Holy Hoosier, Batman!

A talk with executive producer, Batman expert and IU alumnus Michael Uslan


Michael Uslan, IU alumnus and producer of the Batman movies, is the focus of this year's "Fulfilling the Promise" video. Both 30-second and 60-second versions were created, and music by Jacobs students and faculty was featured. Courtesy Photo Buy Photos

This university has given the world many incredible, passionate and interesting individuals, and alumnus Michael Uslan, a comic book scholar and executive producer of just about every Batman film project under the sun, is no exception.

Uslan attended IU for his bachelor’s degree in history, a master’s degree in urban education and a doctoral degree from the Maurer School of Law. It was as a student that Uslan researched, assembled and received University approval to teach the first-ever college-accredited course on comics in the history of academia.

Uslan said he is proud of his alma mater and regularly tells people, “Indiana (University) is a place where you never have to accept ‘no’ as an answer.”

Weekend was elated when he agreed to do an interview to discuss the 75th anniversary of Batman as well as his own experiences in the world of comic lore and film.

IDS: As a published expert on comics, does part of your involvement as a movie producer include being a constant person to reference for capturing the Caped Crusader’s universe?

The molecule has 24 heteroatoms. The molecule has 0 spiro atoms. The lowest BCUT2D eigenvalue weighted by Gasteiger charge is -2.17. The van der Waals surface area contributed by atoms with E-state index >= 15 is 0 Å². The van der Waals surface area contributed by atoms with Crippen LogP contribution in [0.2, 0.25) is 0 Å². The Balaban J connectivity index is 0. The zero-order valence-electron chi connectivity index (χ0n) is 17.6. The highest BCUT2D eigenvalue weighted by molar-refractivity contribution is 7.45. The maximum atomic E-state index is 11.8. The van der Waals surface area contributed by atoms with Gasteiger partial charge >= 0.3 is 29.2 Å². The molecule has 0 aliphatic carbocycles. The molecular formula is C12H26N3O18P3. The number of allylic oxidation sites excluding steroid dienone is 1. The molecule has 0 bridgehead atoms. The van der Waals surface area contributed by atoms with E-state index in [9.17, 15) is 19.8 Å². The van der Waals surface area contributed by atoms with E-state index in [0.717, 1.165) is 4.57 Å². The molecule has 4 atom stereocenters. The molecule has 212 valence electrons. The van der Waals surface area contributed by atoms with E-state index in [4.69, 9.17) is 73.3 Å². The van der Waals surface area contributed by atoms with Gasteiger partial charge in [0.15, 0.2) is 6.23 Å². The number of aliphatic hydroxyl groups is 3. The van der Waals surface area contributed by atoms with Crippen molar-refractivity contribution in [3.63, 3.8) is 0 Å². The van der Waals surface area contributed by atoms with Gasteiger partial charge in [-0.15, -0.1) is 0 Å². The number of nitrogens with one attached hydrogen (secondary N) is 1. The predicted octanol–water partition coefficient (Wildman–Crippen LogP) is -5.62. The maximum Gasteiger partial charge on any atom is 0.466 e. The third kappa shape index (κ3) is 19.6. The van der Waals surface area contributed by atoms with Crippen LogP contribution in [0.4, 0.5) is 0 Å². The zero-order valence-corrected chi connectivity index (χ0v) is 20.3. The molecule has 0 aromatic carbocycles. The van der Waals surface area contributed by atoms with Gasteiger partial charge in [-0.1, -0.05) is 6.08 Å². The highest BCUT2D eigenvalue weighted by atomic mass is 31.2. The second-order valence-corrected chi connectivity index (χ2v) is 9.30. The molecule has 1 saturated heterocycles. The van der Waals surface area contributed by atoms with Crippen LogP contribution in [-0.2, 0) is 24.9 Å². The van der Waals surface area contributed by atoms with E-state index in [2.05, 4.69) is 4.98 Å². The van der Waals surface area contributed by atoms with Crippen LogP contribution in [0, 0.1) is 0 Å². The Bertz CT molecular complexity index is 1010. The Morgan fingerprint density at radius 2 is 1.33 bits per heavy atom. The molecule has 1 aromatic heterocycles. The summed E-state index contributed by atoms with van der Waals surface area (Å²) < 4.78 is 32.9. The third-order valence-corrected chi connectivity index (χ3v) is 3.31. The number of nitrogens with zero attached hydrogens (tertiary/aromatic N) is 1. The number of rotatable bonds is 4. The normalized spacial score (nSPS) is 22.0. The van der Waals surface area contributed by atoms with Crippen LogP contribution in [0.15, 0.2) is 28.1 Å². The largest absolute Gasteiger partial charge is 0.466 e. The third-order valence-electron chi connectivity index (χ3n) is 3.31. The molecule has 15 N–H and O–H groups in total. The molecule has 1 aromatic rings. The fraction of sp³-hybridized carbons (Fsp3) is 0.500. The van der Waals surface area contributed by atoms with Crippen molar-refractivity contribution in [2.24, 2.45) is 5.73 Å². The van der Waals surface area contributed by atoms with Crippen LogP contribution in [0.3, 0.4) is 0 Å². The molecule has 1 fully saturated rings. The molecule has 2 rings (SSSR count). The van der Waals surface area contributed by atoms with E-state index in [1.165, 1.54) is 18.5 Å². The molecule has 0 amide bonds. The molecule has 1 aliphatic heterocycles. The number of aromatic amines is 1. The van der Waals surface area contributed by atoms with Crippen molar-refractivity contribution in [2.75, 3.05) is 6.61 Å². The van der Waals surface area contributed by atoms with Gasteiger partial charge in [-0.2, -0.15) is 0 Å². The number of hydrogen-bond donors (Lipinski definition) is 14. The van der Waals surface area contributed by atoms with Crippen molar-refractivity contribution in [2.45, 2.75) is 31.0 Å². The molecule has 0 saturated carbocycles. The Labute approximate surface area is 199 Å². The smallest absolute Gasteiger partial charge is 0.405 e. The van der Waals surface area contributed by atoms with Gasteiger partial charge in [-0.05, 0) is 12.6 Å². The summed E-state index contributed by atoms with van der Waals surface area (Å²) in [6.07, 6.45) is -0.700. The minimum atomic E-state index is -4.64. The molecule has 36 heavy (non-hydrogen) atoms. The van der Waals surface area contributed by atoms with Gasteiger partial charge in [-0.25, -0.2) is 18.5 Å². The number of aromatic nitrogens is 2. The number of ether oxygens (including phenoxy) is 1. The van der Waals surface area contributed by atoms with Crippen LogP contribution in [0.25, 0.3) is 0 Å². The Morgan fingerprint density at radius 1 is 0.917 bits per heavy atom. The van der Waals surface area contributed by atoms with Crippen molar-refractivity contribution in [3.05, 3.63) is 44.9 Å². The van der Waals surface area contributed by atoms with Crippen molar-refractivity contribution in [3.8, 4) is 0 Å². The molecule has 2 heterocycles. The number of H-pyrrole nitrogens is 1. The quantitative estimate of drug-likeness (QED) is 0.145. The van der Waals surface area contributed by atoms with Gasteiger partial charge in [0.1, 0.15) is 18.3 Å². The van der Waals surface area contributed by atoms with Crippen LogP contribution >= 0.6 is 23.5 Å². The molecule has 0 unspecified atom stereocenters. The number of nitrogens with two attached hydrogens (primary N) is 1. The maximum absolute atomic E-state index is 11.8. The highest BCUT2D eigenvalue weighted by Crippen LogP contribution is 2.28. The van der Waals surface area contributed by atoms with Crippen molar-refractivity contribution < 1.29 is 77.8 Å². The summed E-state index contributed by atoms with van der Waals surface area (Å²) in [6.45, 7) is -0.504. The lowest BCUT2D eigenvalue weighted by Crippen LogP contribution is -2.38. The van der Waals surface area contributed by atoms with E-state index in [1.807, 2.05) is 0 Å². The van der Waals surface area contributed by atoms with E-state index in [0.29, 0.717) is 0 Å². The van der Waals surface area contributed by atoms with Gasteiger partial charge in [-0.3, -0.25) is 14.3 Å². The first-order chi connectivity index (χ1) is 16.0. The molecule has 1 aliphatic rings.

Uslan : Let’s go back to the early days when we were first thinking about Tim Burton, and they brought Tim Burton aboard.

My first mission for the first Batman movie — which we now are celebrating its 25th anniversary, I cannot believe it — we set up three lunches with me and Tim. And my job was to indoctrinate Tim into the world of Batman, but not just any Batman, the dark and serious Batman.

I had to give Tim the reference material out of my collection. I made sure he saw the first year, ’39 through ’40, of Batman in detective comics and understood the creature of the night who stalks criminals in the shadows the way he was originally created.

I showed him the Denny O’Neil-Neal Adams run of the comics in the 1970s that returned Batman to his dark roots after the campy years. And then I gave him the Steve Engelhart and Marshall Rogers issues from the ’70s that really was a very dark, romantically dark vision of Batman. Those were the primary references Tim had going forward.

So yeah I take all the blame or whatever for that for being the resident Batman or comic expert. I take pride in that. I take a lot of pride in that.

IDS : Fans, as you know, can be pretty attached to the original content. What is the process like for you, seeing the comics become adapted to the screen and seeing the changes to the canon that happen along the way?

Uslan: There are changes whenever you go from one medium to another. You can’t just take one thing, pluck it out of context and put it in another medium and expect it to work.

What you try (to do) is always work with someone who has a passion for character, who you can see has an understanding for character, who then has a clear creative vision for the character and in whom you believe has the ability to execute the vision.